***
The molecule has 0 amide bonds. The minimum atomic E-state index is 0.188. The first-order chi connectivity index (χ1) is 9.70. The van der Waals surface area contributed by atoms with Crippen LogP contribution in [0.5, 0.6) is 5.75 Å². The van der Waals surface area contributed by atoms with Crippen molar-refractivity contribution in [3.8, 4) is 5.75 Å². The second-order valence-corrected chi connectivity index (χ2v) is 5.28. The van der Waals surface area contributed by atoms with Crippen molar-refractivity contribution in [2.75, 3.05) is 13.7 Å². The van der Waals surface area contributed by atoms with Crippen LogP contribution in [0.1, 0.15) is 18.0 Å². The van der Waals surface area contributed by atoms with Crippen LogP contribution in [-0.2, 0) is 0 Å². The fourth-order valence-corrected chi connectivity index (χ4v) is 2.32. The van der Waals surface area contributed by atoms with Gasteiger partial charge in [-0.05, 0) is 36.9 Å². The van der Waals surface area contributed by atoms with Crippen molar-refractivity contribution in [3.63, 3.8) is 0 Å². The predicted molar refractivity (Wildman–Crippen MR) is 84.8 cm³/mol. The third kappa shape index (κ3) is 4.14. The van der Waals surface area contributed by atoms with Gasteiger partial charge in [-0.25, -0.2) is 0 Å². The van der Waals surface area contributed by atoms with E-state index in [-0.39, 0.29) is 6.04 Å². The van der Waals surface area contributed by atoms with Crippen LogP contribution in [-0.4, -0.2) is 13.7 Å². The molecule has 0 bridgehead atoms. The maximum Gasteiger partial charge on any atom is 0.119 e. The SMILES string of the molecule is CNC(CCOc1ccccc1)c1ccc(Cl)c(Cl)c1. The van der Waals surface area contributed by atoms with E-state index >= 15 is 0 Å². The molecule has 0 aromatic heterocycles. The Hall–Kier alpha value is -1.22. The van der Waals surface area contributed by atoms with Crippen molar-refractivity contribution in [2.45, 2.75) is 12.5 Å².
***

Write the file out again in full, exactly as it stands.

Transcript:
The molecule has 0 amide bonds. The minimum atomic E-state index is 0.188. The first-order chi connectivity index (χ1) is 9.70. The van der Waals surface area contributed by atoms with Crippen LogP contribution in [0.5, 0.6) is 5.75 Å². The van der Waals surface area contributed by atoms with Crippen molar-refractivity contribution in [3.8, 4) is 5.75 Å². The second-order valence-corrected chi connectivity index (χ2v) is 5.28. The van der Waals surface area contributed by atoms with Crippen molar-refractivity contribution in [2.75, 3.05) is 13.7 Å². The van der Waals surface area contributed by atoms with Crippen LogP contribution in [0.1, 0.15) is 18.0 Å². The van der Waals surface area contributed by atoms with Crippen LogP contribution in [-0.2, 0) is 0 Å². The fourth-order valence-corrected chi connectivity index (χ4v) is 2.32. The van der Waals surface area contributed by atoms with Gasteiger partial charge in [-0.05, 0) is 36.9 Å². The van der Waals surface area contributed by atoms with Crippen molar-refractivity contribution in [3.63, 3.8) is 0 Å². The predicted molar refractivity (Wildman–Crippen MR) is 84.8 cm³/mol. The third kappa shape index (κ3) is 4.14. The van der Waals surface area contributed by atoms with Gasteiger partial charge in [-0.25, -0.2) is 0 Å². The van der Waals surface area contributed by atoms with E-state index in [-0.39, 0.29) is 6.04 Å². The van der Waals surface area contributed by atoms with Crippen LogP contribution in [-0.4, -0.2) is 13.7 Å². The molecule has 0 bridgehead atoms. The maximum Gasteiger partial charge on any atom is 0.119 e. The SMILES string of the molecule is CNC(CCOc1ccccc1)c1ccc(Cl)c(Cl)c1. The van der Waals surface area contributed by atoms with E-state index >= 15 is 0 Å². The molecule has 0 aromatic heterocycles. The Hall–Kier alpha value is -1.22. The van der Waals surface area contributed by atoms with Crippen molar-refractivity contribution in [2.45, 2.75) is 12.5 Å².